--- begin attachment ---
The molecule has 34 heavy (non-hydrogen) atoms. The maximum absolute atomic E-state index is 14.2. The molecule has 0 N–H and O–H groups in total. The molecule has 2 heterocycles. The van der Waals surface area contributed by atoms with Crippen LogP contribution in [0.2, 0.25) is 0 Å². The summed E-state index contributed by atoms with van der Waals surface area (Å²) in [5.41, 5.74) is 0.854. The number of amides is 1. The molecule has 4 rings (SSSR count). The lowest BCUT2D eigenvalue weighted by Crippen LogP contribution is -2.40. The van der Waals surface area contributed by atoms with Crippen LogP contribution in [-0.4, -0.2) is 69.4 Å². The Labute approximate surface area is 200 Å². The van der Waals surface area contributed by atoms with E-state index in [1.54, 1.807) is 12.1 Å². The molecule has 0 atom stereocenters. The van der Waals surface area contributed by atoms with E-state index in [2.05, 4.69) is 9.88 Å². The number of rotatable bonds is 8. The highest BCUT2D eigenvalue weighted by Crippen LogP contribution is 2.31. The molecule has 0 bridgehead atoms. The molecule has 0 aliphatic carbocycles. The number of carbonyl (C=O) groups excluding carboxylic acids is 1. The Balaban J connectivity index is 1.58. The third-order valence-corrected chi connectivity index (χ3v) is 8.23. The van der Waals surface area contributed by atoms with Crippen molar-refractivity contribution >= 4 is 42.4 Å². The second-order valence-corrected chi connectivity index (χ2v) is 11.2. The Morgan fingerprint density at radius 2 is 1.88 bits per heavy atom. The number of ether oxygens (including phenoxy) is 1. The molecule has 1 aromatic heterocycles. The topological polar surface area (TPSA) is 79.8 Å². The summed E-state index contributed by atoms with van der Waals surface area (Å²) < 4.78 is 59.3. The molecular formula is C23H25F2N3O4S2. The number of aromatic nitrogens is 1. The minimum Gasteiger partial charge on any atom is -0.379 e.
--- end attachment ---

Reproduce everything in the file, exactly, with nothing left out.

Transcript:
The molecule has 34 heavy (non-hydrogen) atoms. The maximum absolute atomic E-state index is 14.2. The molecule has 0 N–H and O–H groups in total. The molecule has 2 heterocycles. The van der Waals surface area contributed by atoms with Crippen LogP contribution in [0.2, 0.25) is 0 Å². The summed E-state index contributed by atoms with van der Waals surface area (Å²) in [5.41, 5.74) is 0.854. The number of amides is 1. The molecule has 4 rings (SSSR count). The lowest BCUT2D eigenvalue weighted by Crippen LogP contribution is -2.40. The van der Waals surface area contributed by atoms with Crippen LogP contribution in [-0.4, -0.2) is 69.4 Å². The Labute approximate surface area is 200 Å². The van der Waals surface area contributed by atoms with E-state index in [1.54, 1.807) is 12.1 Å². The molecule has 0 atom stereocenters. The van der Waals surface area contributed by atoms with E-state index in [2.05, 4.69) is 9.88 Å². The number of rotatable bonds is 8. The highest BCUT2D eigenvalue weighted by Crippen LogP contribution is 2.31. The molecule has 0 bridgehead atoms. The molecule has 0 aliphatic carbocycles. The number of carbonyl (C=O) groups excluding carboxylic acids is 1. The Balaban J connectivity index is 1.58. The third-order valence-corrected chi connectivity index (χ3v) is 8.23. The van der Waals surface area contributed by atoms with Crippen molar-refractivity contribution >= 4 is 42.4 Å². The second-order valence-corrected chi connectivity index (χ2v) is 11.2. The Morgan fingerprint density at radius 2 is 1.88 bits per heavy atom. The number of ether oxygens (including phenoxy) is 1. The molecule has 1 aromatic heterocycles. The topological polar surface area (TPSA) is 79.8 Å². The summed E-state index contributed by atoms with van der Waals surface area (Å²) < 4.78 is 59.3. The molecular formula is C23H25F2N3O4S2. The number of aromatic nitrogens is 1. The minimum Gasteiger partial charge on any atom is -0.379 e.